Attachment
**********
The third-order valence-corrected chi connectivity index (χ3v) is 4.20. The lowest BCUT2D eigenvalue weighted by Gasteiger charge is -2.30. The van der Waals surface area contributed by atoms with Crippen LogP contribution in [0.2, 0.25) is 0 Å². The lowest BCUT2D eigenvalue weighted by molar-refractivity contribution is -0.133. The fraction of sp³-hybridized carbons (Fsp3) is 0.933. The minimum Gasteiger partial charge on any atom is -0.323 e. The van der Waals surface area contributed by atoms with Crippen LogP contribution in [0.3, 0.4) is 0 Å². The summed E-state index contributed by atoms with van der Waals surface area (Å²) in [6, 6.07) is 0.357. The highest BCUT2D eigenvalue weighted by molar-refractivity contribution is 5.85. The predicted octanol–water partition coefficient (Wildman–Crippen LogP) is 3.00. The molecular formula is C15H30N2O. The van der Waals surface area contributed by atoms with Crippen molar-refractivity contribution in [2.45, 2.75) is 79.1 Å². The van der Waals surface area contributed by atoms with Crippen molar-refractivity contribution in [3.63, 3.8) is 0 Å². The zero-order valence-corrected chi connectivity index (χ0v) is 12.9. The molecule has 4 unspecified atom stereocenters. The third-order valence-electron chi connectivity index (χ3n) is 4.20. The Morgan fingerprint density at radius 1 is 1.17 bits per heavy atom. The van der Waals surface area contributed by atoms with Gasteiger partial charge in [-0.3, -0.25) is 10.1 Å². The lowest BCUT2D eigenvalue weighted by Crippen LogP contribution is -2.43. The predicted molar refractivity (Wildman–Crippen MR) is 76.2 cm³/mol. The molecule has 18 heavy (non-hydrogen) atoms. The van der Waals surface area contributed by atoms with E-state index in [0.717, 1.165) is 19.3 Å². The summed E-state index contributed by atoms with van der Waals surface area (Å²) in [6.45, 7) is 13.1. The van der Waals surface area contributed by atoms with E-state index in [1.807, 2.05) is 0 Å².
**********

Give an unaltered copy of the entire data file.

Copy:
The third-order valence-corrected chi connectivity index (χ3v) is 4.20. The lowest BCUT2D eigenvalue weighted by Gasteiger charge is -2.30. The van der Waals surface area contributed by atoms with Crippen LogP contribution in [0.2, 0.25) is 0 Å². The lowest BCUT2D eigenvalue weighted by molar-refractivity contribution is -0.133. The fraction of sp³-hybridized carbons (Fsp3) is 0.933. The minimum Gasteiger partial charge on any atom is -0.323 e. The van der Waals surface area contributed by atoms with Crippen LogP contribution in [0.3, 0.4) is 0 Å². The summed E-state index contributed by atoms with van der Waals surface area (Å²) in [6, 6.07) is 0.357. The highest BCUT2D eigenvalue weighted by molar-refractivity contribution is 5.85. The predicted octanol–water partition coefficient (Wildman–Crippen LogP) is 3.00. The molecular formula is C15H30N2O. The van der Waals surface area contributed by atoms with Crippen molar-refractivity contribution in [2.45, 2.75) is 79.1 Å². The van der Waals surface area contributed by atoms with Crippen molar-refractivity contribution in [3.63, 3.8) is 0 Å². The zero-order valence-corrected chi connectivity index (χ0v) is 12.9. The molecule has 4 unspecified atom stereocenters. The third-order valence-electron chi connectivity index (χ3n) is 4.20. The Morgan fingerprint density at radius 1 is 1.17 bits per heavy atom. The van der Waals surface area contributed by atoms with Gasteiger partial charge in [-0.3, -0.25) is 10.1 Å². The lowest BCUT2D eigenvalue weighted by Crippen LogP contribution is -2.43. The predicted molar refractivity (Wildman–Crippen MR) is 76.2 cm³/mol. The molecule has 18 heavy (non-hydrogen) atoms. The van der Waals surface area contributed by atoms with E-state index in [0.717, 1.165) is 19.3 Å². The summed E-state index contributed by atoms with van der Waals surface area (Å²) in [6.45, 7) is 13.1. The van der Waals surface area contributed by atoms with E-state index in [1.807, 2.05) is 0 Å².